So your house has been sitting on the market for longer than you would have liked. Now what?
Adrian Goslett, CEO of RE/MAX of Southern Africa notes that while selling a home in the current economic climate may not be as smooth sailing as in the past, he says that if the correct factors are in play, it should also not be too difficult.
According to Goslett, there are usually three key reasons why a home may not be selling, but these situations are relatively easy to adjust and fix. They are:
Goslett says that this is one of the most common reasons why homes don’t sell. While there might be a buyer for every home, it’s the buyers, not the sellers, who ultimately determine the market value of a home. “In the current market,” says Goslett, “over pricing has led to many properties being on the market much longer than they should be, and the longer a property is on the market, the less likely it is that the seller will get their initial asking price. On average sellers can expect their homes to spend between 30 and 60 days on the market, if it is correctly priced.”
Condition of the property
If your home doesn’t appeal to you, it certainly won’t appeal to anyone else. In a buyer’s market, there is a lot of competition. Added to this, buyer’s in this kind of market are fussy - they have so much choice that they really don’t have to settle.
“This means that sellers should only put their home on the market once it is in as good a condition as they can possibly achieve,” says Goslett, who advises sellers to take a look at the condition of other homes in their area that are currently for sale and evaluate how their condition compares to your home. “Your property needs to outshine the competition, so consider a minor facelift such as a coat of paint and undertake any necessary repairs. Make sure the garden is neat; that all unnecessary clutter is tidied away both inside and out and that the home has kerb appeal,” Goslett says.
Pictures really do say more than 1000 words – a point that Goslett says sellers should remember when their home is on the market. Just like you want to put your best side forward when being photographed, so your house should be photographed showcasing its best characteristics. In addition, Goslett says that many online listing sites have found that homes which are advertised with more pictures that potential buyers can review, receive more hits than those with fewer pictures.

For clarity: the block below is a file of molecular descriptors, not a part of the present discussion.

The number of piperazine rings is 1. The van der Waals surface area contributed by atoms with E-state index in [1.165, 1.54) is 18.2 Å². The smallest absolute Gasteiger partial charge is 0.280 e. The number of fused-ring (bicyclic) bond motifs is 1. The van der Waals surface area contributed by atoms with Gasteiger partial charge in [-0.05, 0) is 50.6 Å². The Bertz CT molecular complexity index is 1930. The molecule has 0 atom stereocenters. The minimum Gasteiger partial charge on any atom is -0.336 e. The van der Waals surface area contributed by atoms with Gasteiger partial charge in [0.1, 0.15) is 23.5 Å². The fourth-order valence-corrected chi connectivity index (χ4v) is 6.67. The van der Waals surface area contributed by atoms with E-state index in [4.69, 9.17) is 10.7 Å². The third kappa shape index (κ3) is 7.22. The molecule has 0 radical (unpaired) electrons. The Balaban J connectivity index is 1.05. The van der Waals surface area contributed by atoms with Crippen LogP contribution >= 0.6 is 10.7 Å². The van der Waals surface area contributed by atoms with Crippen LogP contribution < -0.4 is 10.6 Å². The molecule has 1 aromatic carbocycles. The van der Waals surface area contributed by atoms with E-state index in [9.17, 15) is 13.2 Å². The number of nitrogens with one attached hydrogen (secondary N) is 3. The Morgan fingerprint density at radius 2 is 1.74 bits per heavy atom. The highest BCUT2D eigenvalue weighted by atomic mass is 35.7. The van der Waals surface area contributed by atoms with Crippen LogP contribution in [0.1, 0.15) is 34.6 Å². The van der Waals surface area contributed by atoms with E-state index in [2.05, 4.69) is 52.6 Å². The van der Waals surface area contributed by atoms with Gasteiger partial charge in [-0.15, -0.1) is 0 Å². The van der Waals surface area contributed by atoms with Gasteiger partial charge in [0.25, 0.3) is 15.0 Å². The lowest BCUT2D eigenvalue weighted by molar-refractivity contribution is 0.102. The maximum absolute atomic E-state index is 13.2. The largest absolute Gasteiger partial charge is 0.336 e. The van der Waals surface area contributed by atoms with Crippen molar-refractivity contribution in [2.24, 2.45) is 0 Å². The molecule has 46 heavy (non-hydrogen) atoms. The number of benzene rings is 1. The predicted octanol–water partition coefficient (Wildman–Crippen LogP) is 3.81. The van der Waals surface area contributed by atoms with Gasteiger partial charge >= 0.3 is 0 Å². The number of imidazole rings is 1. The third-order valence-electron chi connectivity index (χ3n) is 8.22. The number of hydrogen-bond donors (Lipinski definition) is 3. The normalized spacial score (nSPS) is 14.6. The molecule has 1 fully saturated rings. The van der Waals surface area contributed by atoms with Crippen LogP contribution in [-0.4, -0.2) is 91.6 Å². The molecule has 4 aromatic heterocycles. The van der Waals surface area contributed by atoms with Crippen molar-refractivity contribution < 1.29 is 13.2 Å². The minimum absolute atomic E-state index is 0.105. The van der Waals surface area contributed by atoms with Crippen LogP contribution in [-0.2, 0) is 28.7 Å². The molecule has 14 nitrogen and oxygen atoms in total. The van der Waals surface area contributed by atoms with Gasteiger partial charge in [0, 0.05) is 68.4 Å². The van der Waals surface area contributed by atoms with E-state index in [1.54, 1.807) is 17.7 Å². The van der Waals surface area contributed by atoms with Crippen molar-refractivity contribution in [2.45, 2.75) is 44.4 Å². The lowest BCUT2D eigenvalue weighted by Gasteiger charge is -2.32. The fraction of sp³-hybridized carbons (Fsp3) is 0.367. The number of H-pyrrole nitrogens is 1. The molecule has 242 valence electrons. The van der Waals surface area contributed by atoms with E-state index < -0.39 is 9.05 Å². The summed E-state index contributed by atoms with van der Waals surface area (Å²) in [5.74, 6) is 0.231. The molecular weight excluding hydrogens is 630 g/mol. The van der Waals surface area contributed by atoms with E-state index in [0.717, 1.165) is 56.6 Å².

Added to this, Goslett notes that virtual tours are becoming more and more common as a means of showcasing properties for sale. “If your home is being filmed for a virtual tour, you should ensure that it is really being showcased to its best advantage,” he says. Aside from ensuring that it is clean and tidy, Goslett says sellers should, for example, set the dining room table, put the best linen on the beds and have a colourful centrepiece on the kitchen counter. “It’s all these little details that add up to make a good impression,” he says.
Goslett says that sellers should consider the showcasing of their property as an interview. This is because it involves presentation and first impressions, which are key factors that can help or hinder a potential sale. “Always do what you can to highlight the best features of your home,” advises Goslett, “instead of relying on the fact that potential buyers will notice them of their own accord.”
He says that in buyer's markets, it is especially important to pull out all the stops and make your home stands out above the others on the market. “Be objective about why a buyer would choose your home over all the other homes for sale in the area and if you don’t think it’s likely, start by relooking at the three factors as mentioned above,” he says.
Goslett concludes by saying that in this kind of a market, timing is everything as statistics show that a property sold within the first four weeks is generally sold for the seller’s asking price – if it has been priced correctly, is in a good condition and has been showcased to demonstrate its best features. Houses that stay on the market for five to 12 weeks generally sell for 3% less, while those on the market between 13 and 24 weeks sell for up to around 6% less. Houses that have been the market for 24 weeks or more are expected to sell for up to 10% less than the original asking price.